Attendees will be provided with detailed course notes and a comprehensive reference list.

About the Instructor
Jim Henderson, Ph.D., P.Geoph., is currently the Vice-President of Geophysical Services of Associated Geosciences Ltd. in Calgary, Alberta. He has been active in permafrost geophysics since the mid 1970’s and has authored or co-authored a number of papers on the applicability of geophysics in permafrost terrain.

Remote Sensing of Permafrost
Instructor: Prof. Claude Duguay
Time: 8:30 a.m. - 4:30 p.m.
Cost: Before July 17 - $350 (Students $175); On/After July 17 - $400 (Students $200)

Permafrost is difficult to map/monitor directly from remote sensing data since it is a sub-surface phenomenon. Until recently, relatively few studies have examined the potential of remote sensing techniques for mapping the spatial distribution of near-surface permafrost, the properties of the active layer and seasonally frozen ground. In addition, few studies had made use of satellite imagery to map features indicative of the presence of near-surface permafrost or of the occurrence of permafrost degradation.

Significant advancements have taken place in the last few years on at least five fronts: (1) mapping/monitoring of the evolution of permafrost-related features (e.g. thaw lakes) using archived imagery or aerial photographs and more recent high-resolution satellite imagery; (2) the application of differential interferometry from synthetic aperture radar (D-InSAR) to monitor the deformation of landscape features associated with the presence of permafrost; (3) increase use and development of new land surface “skin” temperature data products from thermal infrared and passive microwave satellite sensors to examine the impact of climate variability and change on permafrost terrain; (4) increase use and development of new land surface freeze/thaw products from both active and passive microwave satellite sensors to examine variability and trends in the onset of seasonal freezing and thawing in relation to climate; and (5) integration of land surface products derived from satellite remote sensing data in spatially-distributed permafrost models.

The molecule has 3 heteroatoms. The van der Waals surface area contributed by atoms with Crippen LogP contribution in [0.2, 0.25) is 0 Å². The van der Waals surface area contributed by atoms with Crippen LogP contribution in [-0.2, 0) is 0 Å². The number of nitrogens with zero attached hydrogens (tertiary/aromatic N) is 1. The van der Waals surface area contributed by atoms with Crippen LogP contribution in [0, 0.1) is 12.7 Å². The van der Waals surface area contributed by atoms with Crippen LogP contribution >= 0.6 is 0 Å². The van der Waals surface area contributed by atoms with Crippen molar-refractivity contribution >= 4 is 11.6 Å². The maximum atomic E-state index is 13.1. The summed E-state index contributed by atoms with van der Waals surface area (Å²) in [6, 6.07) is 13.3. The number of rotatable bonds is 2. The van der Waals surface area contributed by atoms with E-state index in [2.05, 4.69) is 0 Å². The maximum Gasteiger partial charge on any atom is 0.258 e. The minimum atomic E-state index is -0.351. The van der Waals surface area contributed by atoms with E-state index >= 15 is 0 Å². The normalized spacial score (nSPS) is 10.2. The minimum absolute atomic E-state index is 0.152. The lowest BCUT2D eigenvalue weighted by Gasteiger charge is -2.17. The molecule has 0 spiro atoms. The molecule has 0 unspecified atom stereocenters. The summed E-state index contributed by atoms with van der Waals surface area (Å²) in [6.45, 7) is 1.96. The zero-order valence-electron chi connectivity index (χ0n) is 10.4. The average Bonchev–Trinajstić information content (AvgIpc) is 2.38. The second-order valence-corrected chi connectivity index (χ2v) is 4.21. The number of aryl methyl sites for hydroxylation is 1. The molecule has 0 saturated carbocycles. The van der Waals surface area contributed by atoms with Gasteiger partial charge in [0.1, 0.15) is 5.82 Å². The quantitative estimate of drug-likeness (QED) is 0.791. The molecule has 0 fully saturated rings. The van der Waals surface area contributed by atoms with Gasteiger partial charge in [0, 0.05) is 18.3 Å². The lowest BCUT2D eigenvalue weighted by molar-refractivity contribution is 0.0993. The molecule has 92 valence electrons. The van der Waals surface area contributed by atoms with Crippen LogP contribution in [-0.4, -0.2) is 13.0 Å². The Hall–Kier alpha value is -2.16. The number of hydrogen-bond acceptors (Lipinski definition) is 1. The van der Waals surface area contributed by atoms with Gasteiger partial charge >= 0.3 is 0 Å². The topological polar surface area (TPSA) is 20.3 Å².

These recent advances as well as areas of immediate and future developments will be covered in this one-day short course. Attendees will be provided with a hardcopy of the course material and a comprehensive reference list.

About the Instructor
Claude Duguay, Ph.D., is currently a professor in the Department of Geography and Environmental Management, and director of the Interdisciplinary Centre on Climate Change (IC3) at the University of Waterloo, Ontario. Prior to joining Waterloo, he held a joint faculty appointment with the Geophysical Institute and the Department of Geology & Geophysics at the University of Alaska, Fairbanks. Dr. Duguay has published extensively on remote sensing and numerical modeling of the cryosphere and in northern hydrology. He is presently co-chair of the task force on remote sensing of permafrost of the International Permafrost Association (IPA) and a co-investigator of a project of the European Space Agency (ESA) aimed at developing pan-Arctic and regional scale permafrost-related products from satellite remote sensing.